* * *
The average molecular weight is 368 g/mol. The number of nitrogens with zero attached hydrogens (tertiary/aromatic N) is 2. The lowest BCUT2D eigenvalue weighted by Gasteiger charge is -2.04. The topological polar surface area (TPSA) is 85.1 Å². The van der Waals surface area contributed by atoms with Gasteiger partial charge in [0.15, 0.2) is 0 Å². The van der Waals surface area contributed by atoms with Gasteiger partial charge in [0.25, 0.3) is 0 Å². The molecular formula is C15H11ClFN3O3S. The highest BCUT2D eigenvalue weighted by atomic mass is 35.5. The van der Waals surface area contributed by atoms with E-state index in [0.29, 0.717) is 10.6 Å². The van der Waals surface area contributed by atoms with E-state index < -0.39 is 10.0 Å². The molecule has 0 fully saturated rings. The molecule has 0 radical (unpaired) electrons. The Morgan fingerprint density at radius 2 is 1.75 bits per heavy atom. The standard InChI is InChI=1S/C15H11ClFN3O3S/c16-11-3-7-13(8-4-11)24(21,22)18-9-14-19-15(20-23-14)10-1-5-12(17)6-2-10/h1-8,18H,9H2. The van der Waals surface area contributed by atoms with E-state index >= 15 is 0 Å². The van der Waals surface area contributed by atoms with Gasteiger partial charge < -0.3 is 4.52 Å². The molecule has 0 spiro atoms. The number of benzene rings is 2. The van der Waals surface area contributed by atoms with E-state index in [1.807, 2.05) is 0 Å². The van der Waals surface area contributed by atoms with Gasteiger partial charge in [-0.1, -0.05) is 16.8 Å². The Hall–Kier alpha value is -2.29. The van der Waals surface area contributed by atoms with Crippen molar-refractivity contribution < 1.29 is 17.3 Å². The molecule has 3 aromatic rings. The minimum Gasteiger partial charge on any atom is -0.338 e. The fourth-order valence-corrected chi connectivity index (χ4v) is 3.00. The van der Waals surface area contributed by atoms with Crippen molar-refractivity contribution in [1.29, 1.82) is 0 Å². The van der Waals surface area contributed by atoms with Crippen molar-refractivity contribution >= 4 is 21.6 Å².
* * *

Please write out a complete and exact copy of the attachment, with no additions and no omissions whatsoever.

The average molecular weight is 368 g/mol. The number of nitrogens with zero attached hydrogens (tertiary/aromatic N) is 2. The lowest BCUT2D eigenvalue weighted by Gasteiger charge is -2.04. The topological polar surface area (TPSA) is 85.1 Å². The van der Waals surface area contributed by atoms with Gasteiger partial charge in [0.15, 0.2) is 0 Å². The van der Waals surface area contributed by atoms with Gasteiger partial charge in [0.25, 0.3) is 0 Å². The molecular formula is C15H11ClFN3O3S. The highest BCUT2D eigenvalue weighted by atomic mass is 35.5. The van der Waals surface area contributed by atoms with E-state index in [0.29, 0.717) is 10.6 Å². The van der Waals surface area contributed by atoms with E-state index < -0.39 is 10.0 Å². The molecule has 0 fully saturated rings. The molecule has 0 radical (unpaired) electrons. The Morgan fingerprint density at radius 2 is 1.75 bits per heavy atom. The standard InChI is InChI=1S/C15H11ClFN3O3S/c16-11-3-7-13(8-4-11)24(21,22)18-9-14-19-15(20-23-14)10-1-5-12(17)6-2-10/h1-8,18H,9H2. The van der Waals surface area contributed by atoms with E-state index >= 15 is 0 Å². The van der Waals surface area contributed by atoms with Gasteiger partial charge < -0.3 is 4.52 Å². The molecule has 0 spiro atoms. The number of benzene rings is 2. The van der Waals surface area contributed by atoms with E-state index in [1.807, 2.05) is 0 Å². The van der Waals surface area contributed by atoms with Gasteiger partial charge in [-0.1, -0.05) is 16.8 Å². The Hall–Kier alpha value is -2.29. The van der Waals surface area contributed by atoms with Crippen molar-refractivity contribution < 1.29 is 17.3 Å². The molecule has 3 aromatic rings. The minimum Gasteiger partial charge on any atom is -0.338 e. The fourth-order valence-corrected chi connectivity index (χ4v) is 3.00. The van der Waals surface area contributed by atoms with Crippen molar-refractivity contribution in [1.29, 1.82) is 0 Å². The van der Waals surface area contributed by atoms with Crippen molar-refractivity contribution >= 4 is 21.6 Å².